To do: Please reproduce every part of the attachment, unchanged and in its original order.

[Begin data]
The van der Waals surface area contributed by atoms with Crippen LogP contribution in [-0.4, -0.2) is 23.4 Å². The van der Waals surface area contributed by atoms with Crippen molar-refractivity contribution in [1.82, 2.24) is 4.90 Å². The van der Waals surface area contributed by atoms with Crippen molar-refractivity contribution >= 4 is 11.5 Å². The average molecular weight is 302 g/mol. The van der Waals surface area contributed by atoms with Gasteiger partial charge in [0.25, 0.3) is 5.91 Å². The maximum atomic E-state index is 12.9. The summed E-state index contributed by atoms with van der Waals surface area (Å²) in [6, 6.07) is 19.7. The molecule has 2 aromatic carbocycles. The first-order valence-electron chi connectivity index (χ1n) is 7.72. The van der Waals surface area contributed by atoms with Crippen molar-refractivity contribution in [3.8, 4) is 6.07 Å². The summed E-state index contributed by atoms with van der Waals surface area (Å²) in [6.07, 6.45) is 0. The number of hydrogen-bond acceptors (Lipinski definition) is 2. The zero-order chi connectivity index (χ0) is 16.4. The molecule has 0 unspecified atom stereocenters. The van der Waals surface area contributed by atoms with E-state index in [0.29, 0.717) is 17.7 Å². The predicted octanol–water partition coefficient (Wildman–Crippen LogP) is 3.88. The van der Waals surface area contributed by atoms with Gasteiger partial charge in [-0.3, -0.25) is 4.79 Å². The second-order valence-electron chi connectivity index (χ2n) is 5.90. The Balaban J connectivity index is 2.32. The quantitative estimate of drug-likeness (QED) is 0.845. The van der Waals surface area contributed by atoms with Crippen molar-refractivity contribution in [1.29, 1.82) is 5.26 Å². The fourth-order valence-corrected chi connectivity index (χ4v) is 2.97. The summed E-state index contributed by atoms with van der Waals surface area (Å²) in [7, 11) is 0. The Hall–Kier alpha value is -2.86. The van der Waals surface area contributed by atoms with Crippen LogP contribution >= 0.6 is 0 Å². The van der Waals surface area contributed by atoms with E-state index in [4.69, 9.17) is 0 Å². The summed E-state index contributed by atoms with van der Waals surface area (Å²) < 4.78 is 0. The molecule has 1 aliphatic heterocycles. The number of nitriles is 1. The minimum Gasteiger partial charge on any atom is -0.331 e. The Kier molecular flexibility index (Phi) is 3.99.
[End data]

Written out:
The van der Waals surface area contributed by atoms with Crippen LogP contribution in [-0.4, -0.2) is 23.4 Å². The van der Waals surface area contributed by atoms with Crippen molar-refractivity contribution in [1.82, 2.24) is 4.90 Å². The van der Waals surface area contributed by atoms with Crippen molar-refractivity contribution >= 4 is 11.5 Å². The average molecular weight is 302 g/mol. The van der Waals surface area contributed by atoms with Gasteiger partial charge in [0.25, 0.3) is 5.91 Å². The maximum atomic E-state index is 12.9. The summed E-state index contributed by atoms with van der Waals surface area (Å²) in [6, 6.07) is 19.7. The molecule has 2 aromatic carbocycles. The first-order valence-electron chi connectivity index (χ1n) is 7.72. The van der Waals surface area contributed by atoms with Crippen molar-refractivity contribution in [3.8, 4) is 6.07 Å². The summed E-state index contributed by atoms with van der Waals surface area (Å²) in [6.07, 6.45) is 0. The number of hydrogen-bond acceptors (Lipinski definition) is 2. The zero-order chi connectivity index (χ0) is 16.4. The molecule has 0 unspecified atom stereocenters. The van der Waals surface area contributed by atoms with E-state index in [0.29, 0.717) is 17.7 Å². The predicted octanol–water partition coefficient (Wildman–Crippen LogP) is 3.88. The van der Waals surface area contributed by atoms with Gasteiger partial charge in [-0.3, -0.25) is 4.79 Å². The second-order valence-electron chi connectivity index (χ2n) is 5.90. The Balaban J connectivity index is 2.32. The quantitative estimate of drug-likeness (QED) is 0.845. The van der Waals surface area contributed by atoms with Crippen molar-refractivity contribution in [1.29, 1.82) is 5.26 Å². The fourth-order valence-corrected chi connectivity index (χ4v) is 2.97. The summed E-state index contributed by atoms with van der Waals surface area (Å²) in [7, 11) is 0. The Hall–Kier alpha value is -2.86. The van der Waals surface area contributed by atoms with Crippen LogP contribution >= 0.6 is 0 Å². The van der Waals surface area contributed by atoms with E-state index in [4.69, 9.17) is 0 Å². The summed E-state index contributed by atoms with van der Waals surface area (Å²) < 4.78 is 0. The molecule has 1 aliphatic heterocycles. The number of nitriles is 1. The minimum Gasteiger partial charge on any atom is -0.331 e. The Kier molecular flexibility index (Phi) is 3.99.